On March 27, 2014, Manalapan health Examiner Stacey Chillemi researched how healthy the food is at Taco Bell. An interview with USA Today news showed that Taco Bello isn’t really healthy at all. However, Taco Bell claims they are becoming more health conscious and here are some of the promises that they made in their interview to USA Today.
Taco Bell is changing up their menu in an effort to draw in health-conscious customers. However, any health conscious eater who likes Taco Bell is going to have to wait a bit to eat one of their healthy meals, since the changes are not going to take effect until 2020.
The company told USA Today in an interview that it plans to have 20 percent of its combo meals, which includes a main dish, a side dish and a beverage, meet one-third of the federal government's recommended daily nutritional guidelines by the year 2020.
"Our customer tastes and needs are evolving," Greg Creed, CEO at Taco Bell, told USA Today. "They want more balanced options."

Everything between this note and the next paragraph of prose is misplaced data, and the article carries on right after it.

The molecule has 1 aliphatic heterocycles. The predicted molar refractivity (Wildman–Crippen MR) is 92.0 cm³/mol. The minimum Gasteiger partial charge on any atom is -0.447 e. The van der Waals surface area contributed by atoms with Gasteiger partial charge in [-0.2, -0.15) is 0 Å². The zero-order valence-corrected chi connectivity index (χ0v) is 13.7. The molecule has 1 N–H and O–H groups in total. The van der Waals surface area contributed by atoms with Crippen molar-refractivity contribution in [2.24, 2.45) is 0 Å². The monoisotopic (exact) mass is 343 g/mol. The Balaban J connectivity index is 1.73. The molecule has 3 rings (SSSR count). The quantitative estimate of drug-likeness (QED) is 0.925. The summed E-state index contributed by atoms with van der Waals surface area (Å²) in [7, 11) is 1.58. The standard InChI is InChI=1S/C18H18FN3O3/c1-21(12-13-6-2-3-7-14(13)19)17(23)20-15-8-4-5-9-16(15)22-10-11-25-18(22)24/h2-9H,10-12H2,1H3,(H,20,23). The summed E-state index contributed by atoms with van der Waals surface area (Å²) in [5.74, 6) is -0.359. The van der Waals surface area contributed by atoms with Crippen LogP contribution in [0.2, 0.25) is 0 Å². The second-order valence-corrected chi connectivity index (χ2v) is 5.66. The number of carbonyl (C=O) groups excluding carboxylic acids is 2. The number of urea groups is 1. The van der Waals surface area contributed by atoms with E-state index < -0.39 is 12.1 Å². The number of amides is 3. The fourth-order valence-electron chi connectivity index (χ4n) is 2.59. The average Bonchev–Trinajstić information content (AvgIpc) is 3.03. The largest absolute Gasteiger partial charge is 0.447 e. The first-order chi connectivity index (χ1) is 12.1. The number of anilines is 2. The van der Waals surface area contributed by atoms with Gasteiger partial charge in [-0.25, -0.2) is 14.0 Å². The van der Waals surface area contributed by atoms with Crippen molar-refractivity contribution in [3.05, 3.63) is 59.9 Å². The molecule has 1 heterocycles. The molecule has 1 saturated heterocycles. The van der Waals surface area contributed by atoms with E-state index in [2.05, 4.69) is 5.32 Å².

In my opinion, all they want is more customers because more customers mean more money. All these fast food joints panicked when sales started dropping due to a society that has quickly begun to become more health conscious.
The company's new nutritional strategy will impact how it develops new products. In the past, Taco Bell focused on keeping costs down. Now, Creed says, they will also have to factor in meeting nutritional goals.
The chain will begin testing healthier products this year, and may launch some nationally in 2014, Creed says.
Taco Bell has already been making an effort to cut back on sodium. In the past few years, Taco Bell has reduced sodium in its food on average by 20 percent, a company nutritionist, Missy Schaaphok, told USA Today. For example, they let customers substitute pico de gallo for sauce or cheese on its Fresco menu items.
However, the Taco Bell Cantina Burrito with steak packs 28 grams of fat and 1,900 milligrams of sodium into a 780-calorie entrée. An order of Volcano Nachos will set you back 980 calories, with 58 grams of fat and 1,670 milligrams of sodium. The government recommends that adults who eat 2,000 calories a day have no more than 65 grams of fat and 2,400 milligrams of sodium.
Robyn Flipse, a registered dietician and nutritionist, told USA Today that while she supports their efforts, it might be a lost cause.